A knowing, self-aware laughter came over the crowd at the Q Conference in April. Gabe Lyons, the founder of Q, revealed the survey results of conference attendees to show that among the five remaining presidential candidates it was John Kasich who took the plurality of the vote. It was not even close. Among the more than 1,000 evangelical leaders at the event, Kasich received 49 percent of their support. Ted Cruz came a distant second at 18 percent, and Hillary Clinton garnered 16 percent. Donald Trump had the support of only 2 percent of attendees. It is eerie to read these survey results from the Q Conference in light of the recent developments in the race for the Republican presidential nomination. After a resounding victory for Trump in Indiana, Cruz has dropped out of the race, and Kasich suspended his own candidacy yesterday, leaving Trump as the Republicans’ presumptive nominee.
This moment is ironically symbolic of the 2016 GOP presidential race and of Kasich’s campaign in particular. The vast majority of Americans chose not to vote for a politician precisely because of the very characteristics that many evangelicals, like those at Q, like about him.
At a time when incivility is perceived as courage, and a lack of anger equated to a lack of understanding, Kasich is the odd man out.
In this upside-down presidential election, Kasich was the most offensive candidate running.
How so? His faith hurt him more than it helped. Laura Ortberg Turner described this dynamic in an article in Politico, “How Kasich’s Religion is Hurting Him with Conservatives.” Kasich is a member of the Anglican Church of North America, formed following a split with the Episcopal Church over divisions regarding biblical authority and the sacrament of marriage, among other issues. Kasich has belonged to a small group of men that have met every week for more than 20 years, which is the subject of his 2010 book, Every Other Monday. He also contributed a short chapter to a book celebrating the life and ideas of Dallas Willard.
For reasons of disposition or conviction, Kasich’s faith typically comes out as a sort of natural consequence of the circumstances. To my knowledge, he has not delivered a “faith” speech. He has not spoken at Liberty University like Cruz and Trump did. His campaign did not have a staffer dedicated to religious outreach, unlike the campaigns of Cruz, Rubio, Bush, and Carson. As Turner pointed out, Kasich explained to reporters that he thinks it “cheapens God…to go out and try to win a vote by using God.”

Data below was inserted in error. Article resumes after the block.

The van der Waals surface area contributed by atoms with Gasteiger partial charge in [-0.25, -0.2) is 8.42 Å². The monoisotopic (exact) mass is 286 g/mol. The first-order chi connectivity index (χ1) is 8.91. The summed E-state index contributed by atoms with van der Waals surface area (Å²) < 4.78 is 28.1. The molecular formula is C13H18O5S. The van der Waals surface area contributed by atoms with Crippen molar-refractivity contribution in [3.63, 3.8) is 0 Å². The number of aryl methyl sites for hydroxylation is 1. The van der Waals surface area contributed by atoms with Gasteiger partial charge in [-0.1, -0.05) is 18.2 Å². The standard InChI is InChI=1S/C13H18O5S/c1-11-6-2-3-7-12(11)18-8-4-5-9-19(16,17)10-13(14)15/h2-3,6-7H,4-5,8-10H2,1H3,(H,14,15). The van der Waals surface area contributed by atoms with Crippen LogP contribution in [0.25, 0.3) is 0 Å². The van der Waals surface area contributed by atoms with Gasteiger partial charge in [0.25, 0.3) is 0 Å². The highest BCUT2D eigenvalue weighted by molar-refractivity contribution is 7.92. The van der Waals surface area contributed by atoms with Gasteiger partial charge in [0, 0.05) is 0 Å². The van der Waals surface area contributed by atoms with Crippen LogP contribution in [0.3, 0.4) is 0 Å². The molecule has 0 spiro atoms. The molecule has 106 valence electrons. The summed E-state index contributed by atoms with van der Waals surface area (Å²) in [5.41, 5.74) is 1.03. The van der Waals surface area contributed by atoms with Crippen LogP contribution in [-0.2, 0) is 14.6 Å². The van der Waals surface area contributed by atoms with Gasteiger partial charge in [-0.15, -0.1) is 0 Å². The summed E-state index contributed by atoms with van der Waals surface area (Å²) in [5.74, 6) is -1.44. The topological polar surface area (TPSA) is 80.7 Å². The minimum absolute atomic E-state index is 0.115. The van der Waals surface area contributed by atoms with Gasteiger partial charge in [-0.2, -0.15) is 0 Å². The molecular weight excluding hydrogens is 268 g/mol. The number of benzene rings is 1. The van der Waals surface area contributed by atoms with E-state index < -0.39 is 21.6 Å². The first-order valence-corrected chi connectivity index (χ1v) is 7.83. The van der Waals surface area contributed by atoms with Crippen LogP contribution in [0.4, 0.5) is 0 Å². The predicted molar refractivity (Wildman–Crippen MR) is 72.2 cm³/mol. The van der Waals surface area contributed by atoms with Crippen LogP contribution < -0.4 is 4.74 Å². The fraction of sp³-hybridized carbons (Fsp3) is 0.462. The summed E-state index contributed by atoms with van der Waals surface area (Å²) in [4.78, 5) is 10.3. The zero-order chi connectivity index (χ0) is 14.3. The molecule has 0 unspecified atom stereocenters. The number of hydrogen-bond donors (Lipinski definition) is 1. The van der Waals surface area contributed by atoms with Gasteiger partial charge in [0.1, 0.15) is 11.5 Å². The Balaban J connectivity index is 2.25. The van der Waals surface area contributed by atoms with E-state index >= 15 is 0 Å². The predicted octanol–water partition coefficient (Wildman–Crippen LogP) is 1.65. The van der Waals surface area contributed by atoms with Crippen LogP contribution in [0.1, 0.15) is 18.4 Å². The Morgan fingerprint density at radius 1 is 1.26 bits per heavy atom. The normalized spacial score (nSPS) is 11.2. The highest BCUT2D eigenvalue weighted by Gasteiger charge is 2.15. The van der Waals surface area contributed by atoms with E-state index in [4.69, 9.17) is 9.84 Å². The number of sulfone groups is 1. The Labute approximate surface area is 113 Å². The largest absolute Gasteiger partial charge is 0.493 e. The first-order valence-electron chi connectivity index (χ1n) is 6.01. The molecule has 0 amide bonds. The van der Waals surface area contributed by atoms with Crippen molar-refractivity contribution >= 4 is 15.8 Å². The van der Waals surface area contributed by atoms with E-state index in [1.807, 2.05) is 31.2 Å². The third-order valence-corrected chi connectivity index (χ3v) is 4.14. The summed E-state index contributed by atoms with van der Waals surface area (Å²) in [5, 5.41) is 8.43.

Yet, his faith is evident for those paying attention. At the outset of his campaign, Kasich told TheAtlantic’s Molly Ball that he had been contemplating “some things that are extremely personal—what is my purpose in life?” In a visit to an Orthodox Jewish bookstore, he engaged Jewish students in a conversation on Scripture and his views on Abraham, Moses, and the Passover. These expressions seem devoid of any discernable political benefit, and exchanges like the one at the bookstore seem politically counter-productive with his target audience at the time. In an era of micro-managed, micro-targeted campaigns, such excursions are offensive.
Odd Man Out
Kasich claims his faith leads him to positions that fall outside of party doctrine. In a room full of donors convened by the Koch brothers, Kasich was asked by one woman why he agreed to expand Medicaid under the Affordable Care Act, extending health insurance to more low-income people. Many conservatives disapproved of the decision because they believe it undermined congressional efforts to repeal Obamacare. Kasich responded, in front of an audience of wealthy, libertarian-leaning donors: “I don’t know about you, lady, but when I get to the pearly gates, I’m going to have an answer for what I’ve done for the poor.” According to Politico, about 20 donors left the room and his fellow panelists, Gov. Nikki Haley and Gov. Bobby Jindal, spoke up to disagree. Kasich has not been invited back to a Koch gathering since.
Similarly, just weeks before the opening primaries in Iowa and New Hampshire—two overwhelmingly white states—he urged that those protesting the Tamir Rice verdict “need to be heard,” and approved of Department of Justice investigations into the Cleveland Police Department. He also signed an executive order calling for statewide law enforcement standards and created the Ohio Task Force on Community-Police Relations. State Sen. Nina Turner, a leading African-American Democrat in Ohio, told press that Kasich’s actions and words showed what was possible when elected officials “lay down our political affiliations to do what is in the best interest of the people that we serve.”
Kasich Is Not ‘Apocalyptic’
In the same way that Kasich turns down the temperature on some of the most prominent debates, he can dismiss the gravity of some debates in a way that upsets those most deeply invested in them. He expressed this perspective to The Washington Post editorial board recently:
“We’ve overdramatized our situation. I don’t mean—I’m not being cold-hearted here, but we’ve had worse times in this country, far worse times in this country. We’d be fine. We’ll be fine if—and I’ll tell you, part of it is the spirit in people’s souls. I don’t know how much you follow this, probably not that much, but one of my messages is, ‘Hey, you were made special. Change the world where you live. This is not about somebody coming in on some white charger from Washington to solve all your problems.’”